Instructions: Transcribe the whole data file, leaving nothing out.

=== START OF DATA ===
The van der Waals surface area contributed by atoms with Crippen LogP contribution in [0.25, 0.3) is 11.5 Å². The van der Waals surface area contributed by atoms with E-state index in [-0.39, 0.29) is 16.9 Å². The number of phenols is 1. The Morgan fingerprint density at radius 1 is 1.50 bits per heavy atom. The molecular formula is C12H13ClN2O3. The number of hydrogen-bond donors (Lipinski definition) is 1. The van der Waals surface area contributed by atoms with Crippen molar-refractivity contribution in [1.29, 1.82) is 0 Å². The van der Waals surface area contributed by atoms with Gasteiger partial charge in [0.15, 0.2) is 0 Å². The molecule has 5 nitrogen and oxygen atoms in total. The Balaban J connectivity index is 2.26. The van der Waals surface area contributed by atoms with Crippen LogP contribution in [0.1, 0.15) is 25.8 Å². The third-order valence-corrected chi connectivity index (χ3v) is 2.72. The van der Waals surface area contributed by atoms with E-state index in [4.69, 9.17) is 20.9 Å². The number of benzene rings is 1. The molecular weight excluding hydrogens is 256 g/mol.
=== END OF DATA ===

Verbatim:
The van der Waals surface area contributed by atoms with Crippen LogP contribution in [0.25, 0.3) is 11.5 Å². The van der Waals surface area contributed by atoms with E-state index in [-0.39, 0.29) is 16.9 Å². The number of phenols is 1. The Morgan fingerprint density at radius 1 is 1.50 bits per heavy atom. The molecular formula is C12H13ClN2O3. The number of hydrogen-bond donors (Lipinski definition) is 1. The van der Waals surface area contributed by atoms with Crippen molar-refractivity contribution in [1.29, 1.82) is 0 Å². The van der Waals surface area contributed by atoms with Gasteiger partial charge in [0.15, 0.2) is 0 Å². The molecule has 5 nitrogen and oxygen atoms in total. The Balaban J connectivity index is 2.26. The van der Waals surface area contributed by atoms with Crippen LogP contribution in [0.1, 0.15) is 25.8 Å². The third-order valence-corrected chi connectivity index (χ3v) is 2.72. The van der Waals surface area contributed by atoms with E-state index in [4.69, 9.17) is 20.9 Å². The number of benzene rings is 1. The molecular weight excluding hydrogens is 256 g/mol.